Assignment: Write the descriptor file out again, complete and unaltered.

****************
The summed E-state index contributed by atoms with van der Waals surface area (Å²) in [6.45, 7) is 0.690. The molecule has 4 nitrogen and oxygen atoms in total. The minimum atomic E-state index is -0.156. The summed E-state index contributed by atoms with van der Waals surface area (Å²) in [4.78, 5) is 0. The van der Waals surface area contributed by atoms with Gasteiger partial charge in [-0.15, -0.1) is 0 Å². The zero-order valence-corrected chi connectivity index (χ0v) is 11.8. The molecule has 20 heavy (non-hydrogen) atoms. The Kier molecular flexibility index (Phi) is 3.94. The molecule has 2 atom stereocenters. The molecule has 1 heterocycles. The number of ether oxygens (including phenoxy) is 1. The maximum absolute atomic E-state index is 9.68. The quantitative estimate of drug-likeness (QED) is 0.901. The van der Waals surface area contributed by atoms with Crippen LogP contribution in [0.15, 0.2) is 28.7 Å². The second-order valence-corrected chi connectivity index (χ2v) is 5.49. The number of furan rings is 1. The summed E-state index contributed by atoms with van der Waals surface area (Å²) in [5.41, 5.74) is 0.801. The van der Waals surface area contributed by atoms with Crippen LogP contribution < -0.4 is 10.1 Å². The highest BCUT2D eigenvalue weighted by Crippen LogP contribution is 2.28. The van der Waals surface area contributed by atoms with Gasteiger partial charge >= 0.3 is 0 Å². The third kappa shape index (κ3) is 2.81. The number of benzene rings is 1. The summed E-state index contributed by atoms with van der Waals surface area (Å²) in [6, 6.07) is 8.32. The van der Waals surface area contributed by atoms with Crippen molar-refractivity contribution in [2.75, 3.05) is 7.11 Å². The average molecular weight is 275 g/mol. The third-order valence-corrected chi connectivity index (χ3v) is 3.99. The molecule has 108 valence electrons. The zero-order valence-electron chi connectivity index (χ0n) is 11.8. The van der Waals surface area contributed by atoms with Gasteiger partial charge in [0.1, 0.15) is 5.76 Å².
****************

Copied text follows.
The summed E-state index contributed by atoms with van der Waals surface area (Å²) in [6.45, 7) is 0.690. The molecule has 4 nitrogen and oxygen atoms in total. The minimum atomic E-state index is -0.156. The summed E-state index contributed by atoms with van der Waals surface area (Å²) in [4.78, 5) is 0. The van der Waals surface area contributed by atoms with Gasteiger partial charge in [-0.15, -0.1) is 0 Å². The zero-order valence-corrected chi connectivity index (χ0v) is 11.8. The molecule has 20 heavy (non-hydrogen) atoms. The Kier molecular flexibility index (Phi) is 3.94. The molecule has 2 atom stereocenters. The molecule has 1 heterocycles. The number of ether oxygens (including phenoxy) is 1. The maximum absolute atomic E-state index is 9.68. The quantitative estimate of drug-likeness (QED) is 0.901. The van der Waals surface area contributed by atoms with Crippen LogP contribution in [0.15, 0.2) is 28.7 Å². The second-order valence-corrected chi connectivity index (χ2v) is 5.49. The number of furan rings is 1. The summed E-state index contributed by atoms with van der Waals surface area (Å²) in [5.41, 5.74) is 0.801. The van der Waals surface area contributed by atoms with Crippen LogP contribution < -0.4 is 10.1 Å². The highest BCUT2D eigenvalue weighted by Crippen LogP contribution is 2.28. The van der Waals surface area contributed by atoms with Gasteiger partial charge >= 0.3 is 0 Å². The third kappa shape index (κ3) is 2.81. The number of benzene rings is 1. The summed E-state index contributed by atoms with van der Waals surface area (Å²) in [6, 6.07) is 8.32. The van der Waals surface area contributed by atoms with Crippen molar-refractivity contribution in [2.75, 3.05) is 7.11 Å². The average molecular weight is 275 g/mol. The third-order valence-corrected chi connectivity index (χ3v) is 3.99. The molecule has 108 valence electrons. The zero-order valence-electron chi connectivity index (χ0n) is 11.8. The van der Waals surface area contributed by atoms with Gasteiger partial charge in [0.1, 0.15) is 5.76 Å².